Surprising Sources of Fiber to Add to Your Diet
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You might think that slice of bread on your plate is necessary to get the fiber you need to be healthy. Think again. Bread isn’t all it’s cracked up to be, and there are plenty of foods that can give you all the fiber you need on a daily basis. These fiber-filled all-stars have far more fiber and nutrition per calorie than wheat, and lots of other health benefits, too. Combine as many as you can in one dish, like black beans with oregano, mustard greens, avocados, and barley, for one of the healthiest meals of your life.
Figs are a deliciously high-fiber fruit, containing 6.58 grams in an eight-ounce serving. You can get dried figs year-round, but there’s nothing quite like a juicy, fresh fig. These fruits are a great source of calcium and are also high in potassium and manganese. According to a 2008 study, there’s another compelling reason to consume figs as often as possible: Fiber from fruits may help prevent post-menopausal breast cancer.
Rich and creamy, avocados can seem like a splurge. While they are dense in fat and calories, spreading a little bit on your tortilla or chopping it up for salad not only adds a lot of flavor to your meal, it also boosts your fiber intake. At 14 grams apiece, avocados contain more fiber per ounce than any other fruit. Of a single avocado’s 24 grams of fat, only 4 are saturated, so they help lower “bad” LDL cholesterol and raise “good” HDL levels. They’re also rich in lycopene, beta carotene, lutein, magnesium, and the vitamins B, E, and K.
Beans pack the biggest fiber punch of any food, with navy beans topping the charts at more than 76 percent of your daily value per one-cup serving. Dried peas, lentils, pinto beans, black beans, and lima beans are also fiber all-stars, providing more than half of your daily value. Most types of beans are high in protein, folate, iron, and B-vitamins, and very low in fat. Legume consumption has been associated with increased heart health.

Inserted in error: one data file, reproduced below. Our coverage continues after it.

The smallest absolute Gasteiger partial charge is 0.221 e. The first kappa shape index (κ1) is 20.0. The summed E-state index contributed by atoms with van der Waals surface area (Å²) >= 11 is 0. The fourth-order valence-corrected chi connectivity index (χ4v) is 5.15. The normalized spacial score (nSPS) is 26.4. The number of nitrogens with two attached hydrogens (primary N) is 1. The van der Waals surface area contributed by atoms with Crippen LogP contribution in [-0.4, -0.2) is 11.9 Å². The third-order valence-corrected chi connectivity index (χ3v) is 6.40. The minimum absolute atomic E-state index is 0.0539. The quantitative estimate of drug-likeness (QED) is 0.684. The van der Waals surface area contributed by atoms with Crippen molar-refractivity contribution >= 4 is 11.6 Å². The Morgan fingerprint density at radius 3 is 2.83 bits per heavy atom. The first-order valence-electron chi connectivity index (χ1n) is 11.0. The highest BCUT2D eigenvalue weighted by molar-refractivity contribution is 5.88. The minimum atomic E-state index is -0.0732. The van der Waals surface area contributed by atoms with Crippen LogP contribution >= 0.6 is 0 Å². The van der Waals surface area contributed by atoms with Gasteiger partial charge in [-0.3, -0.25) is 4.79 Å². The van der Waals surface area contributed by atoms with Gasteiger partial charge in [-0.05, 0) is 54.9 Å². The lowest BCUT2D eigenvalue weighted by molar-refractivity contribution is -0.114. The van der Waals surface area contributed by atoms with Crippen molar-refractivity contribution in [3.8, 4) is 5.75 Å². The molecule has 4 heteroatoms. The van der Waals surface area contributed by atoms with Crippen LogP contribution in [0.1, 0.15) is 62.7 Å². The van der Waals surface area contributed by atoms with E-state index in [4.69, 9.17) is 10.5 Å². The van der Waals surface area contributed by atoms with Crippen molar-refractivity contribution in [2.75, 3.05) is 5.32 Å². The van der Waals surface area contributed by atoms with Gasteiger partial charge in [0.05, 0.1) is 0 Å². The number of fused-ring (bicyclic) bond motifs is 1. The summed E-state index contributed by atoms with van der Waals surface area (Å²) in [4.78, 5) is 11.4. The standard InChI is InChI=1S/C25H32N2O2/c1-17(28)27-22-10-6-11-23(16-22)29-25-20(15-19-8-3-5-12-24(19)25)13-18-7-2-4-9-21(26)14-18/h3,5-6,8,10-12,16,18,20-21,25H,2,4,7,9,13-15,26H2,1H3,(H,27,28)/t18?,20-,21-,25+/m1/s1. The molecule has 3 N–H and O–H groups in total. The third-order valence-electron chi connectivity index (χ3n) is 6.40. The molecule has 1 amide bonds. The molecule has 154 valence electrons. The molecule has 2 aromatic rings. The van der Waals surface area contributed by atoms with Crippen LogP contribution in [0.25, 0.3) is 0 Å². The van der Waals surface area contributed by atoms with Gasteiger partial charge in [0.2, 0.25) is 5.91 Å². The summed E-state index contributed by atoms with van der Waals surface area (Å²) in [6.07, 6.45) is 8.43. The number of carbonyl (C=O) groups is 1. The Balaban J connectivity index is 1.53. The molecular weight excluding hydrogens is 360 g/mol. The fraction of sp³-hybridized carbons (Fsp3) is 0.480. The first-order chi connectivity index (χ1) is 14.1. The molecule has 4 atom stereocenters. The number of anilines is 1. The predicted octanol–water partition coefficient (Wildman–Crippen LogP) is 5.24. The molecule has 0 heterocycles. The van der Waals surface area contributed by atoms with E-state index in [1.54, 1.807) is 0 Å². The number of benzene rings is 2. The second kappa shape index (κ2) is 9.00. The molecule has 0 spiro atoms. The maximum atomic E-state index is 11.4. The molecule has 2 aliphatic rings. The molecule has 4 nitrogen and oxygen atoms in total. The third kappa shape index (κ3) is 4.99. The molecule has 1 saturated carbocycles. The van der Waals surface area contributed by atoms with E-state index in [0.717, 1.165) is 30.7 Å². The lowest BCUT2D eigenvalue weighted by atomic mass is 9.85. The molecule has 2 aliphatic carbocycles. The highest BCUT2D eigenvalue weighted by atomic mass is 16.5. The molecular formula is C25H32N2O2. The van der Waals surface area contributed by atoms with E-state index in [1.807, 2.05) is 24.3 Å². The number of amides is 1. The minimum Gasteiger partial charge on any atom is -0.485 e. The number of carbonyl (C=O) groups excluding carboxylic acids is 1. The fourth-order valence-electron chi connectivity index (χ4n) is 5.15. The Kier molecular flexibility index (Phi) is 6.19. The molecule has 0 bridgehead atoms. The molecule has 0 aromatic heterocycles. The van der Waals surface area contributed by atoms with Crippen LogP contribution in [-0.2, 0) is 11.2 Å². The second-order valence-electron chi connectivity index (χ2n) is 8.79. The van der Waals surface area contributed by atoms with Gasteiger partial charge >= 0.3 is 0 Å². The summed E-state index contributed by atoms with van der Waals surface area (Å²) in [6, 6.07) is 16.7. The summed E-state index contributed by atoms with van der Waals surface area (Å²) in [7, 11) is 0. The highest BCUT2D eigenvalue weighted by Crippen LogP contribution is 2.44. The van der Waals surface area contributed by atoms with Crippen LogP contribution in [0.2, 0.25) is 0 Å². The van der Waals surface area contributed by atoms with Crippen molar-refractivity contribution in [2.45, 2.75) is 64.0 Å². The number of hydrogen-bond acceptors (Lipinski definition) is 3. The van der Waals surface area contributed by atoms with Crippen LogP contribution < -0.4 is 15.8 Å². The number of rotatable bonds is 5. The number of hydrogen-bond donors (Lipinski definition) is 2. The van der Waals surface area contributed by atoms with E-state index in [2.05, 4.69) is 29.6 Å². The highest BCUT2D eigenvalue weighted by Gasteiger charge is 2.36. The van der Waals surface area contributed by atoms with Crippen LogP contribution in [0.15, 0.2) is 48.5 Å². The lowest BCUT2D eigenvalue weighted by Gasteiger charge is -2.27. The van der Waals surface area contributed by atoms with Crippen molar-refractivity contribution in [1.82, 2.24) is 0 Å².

This grain doesn’t get a lot of love. Always in the shadow of its more famous counterparts wheat, oats, and rye, barley is used more often as animal fodder or to make beer than it is in our daily diets. But barley is appealingly chewy and sweet, and when it comes to fiber, it’s right up there with beans. A cup will provide more than 54 percent of your daily fiber requirements. The fiber in barley is insoluble, so it provides bulk as it passes through your body, improving the health of your intestines and lowering cholesterol. It’s a great source of selenium, which lowers risk of colon cancer and helps metabolize thyroid hormones.
This deep purple-skinned vegetable is often cooked down to such a mushy state, it’s hard to believe there’s much fiber in it. But in fact, eggplant has nearly 3 grams of fiber for every 19.7 calories. This means that unlike bread, which is high in calories for just a few grams of fiber, eggplant is an ultra-efficient means of reaching your daily requirements. Nutritionally dense, eggplant will provide you with lots of manganese, potassium, folate, B6, K, and C per serving.
— Stephanie Rogers, EcoSalon
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